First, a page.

“We expect that to be a significant barrier for many patients, and probably an insurmountable one,” Molly Rivera, Planned Parenthood South Atlantic spokesperson, told NC Health News in May. “Especially for folks in rural parts of the state who have to already drive hours to get to an abortion clinic. Especially for folks that don't have paid time off of work. Especially for people who already have kids at home.”

For providers and clinics, adding an extra appointment to an already busy workload will create another layer of complexity to scheduling. There also are new reporting requirements that physicians say will be burdensome.

“I would rather spend that time with my patient and their family,” said Caledonia Buckheit, an OB-GYN in the Triangle. “I don't want my time and effort to be towards paperwork and legal — these things that are not patient-centered.”

Several other provisions in Senate Bill 20 are being challenged by Planned Parenthood South Atlantic and Gray in a lawsuit that was filed June 16 in U.S. District Court. The health care providers argue that specific provisions are so vague or contradictory that doctors are uncertain about what’s lawful.

After the lawsuit was filed, lawmakers at the General Assembly revised several of the challenged abortion provisions this week by passing amendments to a separate bill. For example, one revision clarified that medication abortions are permitted up to 12 weeks in the state. Previously, language in Senate Bill 20 stated in one place that the age of the fetus could be “no more than 70 days,” or 10 weeks.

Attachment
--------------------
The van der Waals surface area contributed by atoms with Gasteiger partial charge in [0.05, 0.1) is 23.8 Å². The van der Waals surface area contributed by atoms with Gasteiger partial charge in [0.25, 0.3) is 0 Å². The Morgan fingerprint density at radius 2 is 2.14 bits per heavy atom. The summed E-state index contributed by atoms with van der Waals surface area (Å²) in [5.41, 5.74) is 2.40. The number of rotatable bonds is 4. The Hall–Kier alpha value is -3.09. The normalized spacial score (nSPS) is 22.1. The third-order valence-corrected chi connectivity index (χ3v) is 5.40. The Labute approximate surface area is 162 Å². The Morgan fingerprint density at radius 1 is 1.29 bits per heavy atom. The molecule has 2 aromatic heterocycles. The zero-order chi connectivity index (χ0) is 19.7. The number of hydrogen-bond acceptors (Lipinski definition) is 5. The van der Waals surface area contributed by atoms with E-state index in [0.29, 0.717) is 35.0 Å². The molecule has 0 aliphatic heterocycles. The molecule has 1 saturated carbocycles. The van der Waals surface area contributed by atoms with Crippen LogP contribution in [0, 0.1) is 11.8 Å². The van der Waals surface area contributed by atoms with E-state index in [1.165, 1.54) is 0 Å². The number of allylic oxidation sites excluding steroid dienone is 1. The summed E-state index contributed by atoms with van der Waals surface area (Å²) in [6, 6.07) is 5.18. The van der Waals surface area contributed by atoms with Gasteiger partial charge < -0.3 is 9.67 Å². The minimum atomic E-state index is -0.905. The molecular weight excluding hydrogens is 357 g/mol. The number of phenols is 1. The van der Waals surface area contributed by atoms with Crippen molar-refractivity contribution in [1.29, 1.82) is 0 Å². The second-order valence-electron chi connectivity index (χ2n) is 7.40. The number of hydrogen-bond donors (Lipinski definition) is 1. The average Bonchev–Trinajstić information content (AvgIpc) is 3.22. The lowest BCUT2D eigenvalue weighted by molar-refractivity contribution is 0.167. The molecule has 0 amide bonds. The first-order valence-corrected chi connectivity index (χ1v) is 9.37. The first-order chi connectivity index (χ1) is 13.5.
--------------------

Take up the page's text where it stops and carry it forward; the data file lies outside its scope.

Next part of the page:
Gov. Cooper signed the revised provisions into law Thursday afternoon, less than 48 hours before the new restrictions take effect.

"In addition to being dangerous for women, the rushed abortion ban was so poorly written that it is causing real uncertainty for doctors and other health care providers,” Cooper wrote in a statement about signing House Bill 190. “This bill is important to clarify the rules and provide some certainty, however we will continue fighting on all fronts the Republican assault on women’s reproductive freedom."

At a federal court hearing for the lawsuit heard in Greensboro on Wednesday, the plaintiffs and defendants agreed that the new language resolves issues with several provisions. However, the passage does not resolve the entirety of the lawsuit. The remaining differences likely will be addressed through future legal proceedings.